Dishonorable Leadership Behavior – Are You Beyond It?

by Lee Ellis

The new revelation by leaders at Emory University that a former Dean of Admissions had been supplying false data (lying) when reporting the SAT scores and Class Ranking of  incoming students has been a great disappointment to the city of Atlanta, and a revelation throughout the country.Dishonorable Leadership Behavior - Are You Beyond It?

If high level leaders at a university renown for quality education and ethical values are violating the very basic rule of honor–tell the truth–then what must be going on elsewhere? In fact, this is not the first revelation of such false reporting by a university trying to gain an edge in competing for annual rankings in sources like US News & World Report.  As in other professions, it appears that for some leaders, any means can be justified when the end goal has implications of gaining power, money, and influence or protecting their prestige or position. 

We have become accustomed to seeing dishonorable leaders in politics–after all, they thrive on publicity and when they get in trouble, their high-profile role makes them magnets for media attention. But, when we learn that administrators from a highly regarded university are playing just as dirty as many back room politicians or business people, we must conclude that the problem is deep and wide, transcending every profession at every level.  We should not be surprised; after all, we are all cut from the same cloth—we are fallible and flawed human beings.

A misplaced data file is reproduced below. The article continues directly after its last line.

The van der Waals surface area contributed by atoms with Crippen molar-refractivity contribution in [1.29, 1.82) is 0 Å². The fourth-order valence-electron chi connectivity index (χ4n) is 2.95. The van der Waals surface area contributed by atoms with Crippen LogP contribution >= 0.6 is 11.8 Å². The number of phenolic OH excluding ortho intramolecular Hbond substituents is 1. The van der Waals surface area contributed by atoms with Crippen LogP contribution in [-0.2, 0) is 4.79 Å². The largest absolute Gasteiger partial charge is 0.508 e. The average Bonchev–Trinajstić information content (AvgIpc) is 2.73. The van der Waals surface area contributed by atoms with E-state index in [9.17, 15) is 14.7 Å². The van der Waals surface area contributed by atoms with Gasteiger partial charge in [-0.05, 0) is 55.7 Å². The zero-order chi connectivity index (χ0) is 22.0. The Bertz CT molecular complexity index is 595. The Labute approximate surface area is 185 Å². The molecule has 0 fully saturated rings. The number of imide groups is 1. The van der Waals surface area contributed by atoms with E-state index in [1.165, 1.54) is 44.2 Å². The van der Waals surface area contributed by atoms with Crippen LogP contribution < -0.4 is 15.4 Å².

The Emory University honor code, as posted online, has as its very first point, “…the University community assumes high standards of courtesy, integrity and responsibility in all of its members.”  But we make a great mistake when we assume integrity, even our own.  Events such as this provide a reminder that we must regularly check our own moral compass. 

Every day we face decisions that have honor implications and we must regularly re-examine our commitments and behaviors.  Additionally, we need to regularly seek counsel from close comrades who have very high standards who will give us counsel on our questionable decisions.  The bottom line is that we can’t assume that we (or others) are above dishonorable behavior.  We are most at risk when we become afraid about what could happen. Trying to take the easy way based on fear is taking out good men and women at a rapid pace.  We all suffer each time one falls. We tend to become more cynical, and at the same time our cultural standards of right and wrong drop another notch.

The foundation for living and leading with honor is courage.  Every day we will be faced with fears and temptations to take the easy way out.  Only with a commitment to a code of honor will we have the courage to choose to do the right thing, because the right thing is usually the hard way.  Remember, all discipline in the moment seems difficult, but in the end brings peace and true success. 

Do you assume your integrity?  What are you doing to make this assumption a reality in your life?  Do you have someone with whom you discuss difficult decisions, someone who can give counsel based on high standards and an objective viewpoint? 

I hope you will join in this discussion and share your experiences.  Do you agree that it’s dangerous to assume your integrity?  How do you manage this key area of your life? 


Lee EllisLee Ellis 
is Founder & President of Leadership Freedom LLC & FreedomStar Media. He is a leadership consultant and expert in team building, executive development & assessments.

His latest book is called Leading with Honor: Leadership Lessons from the Hanoi Hilton
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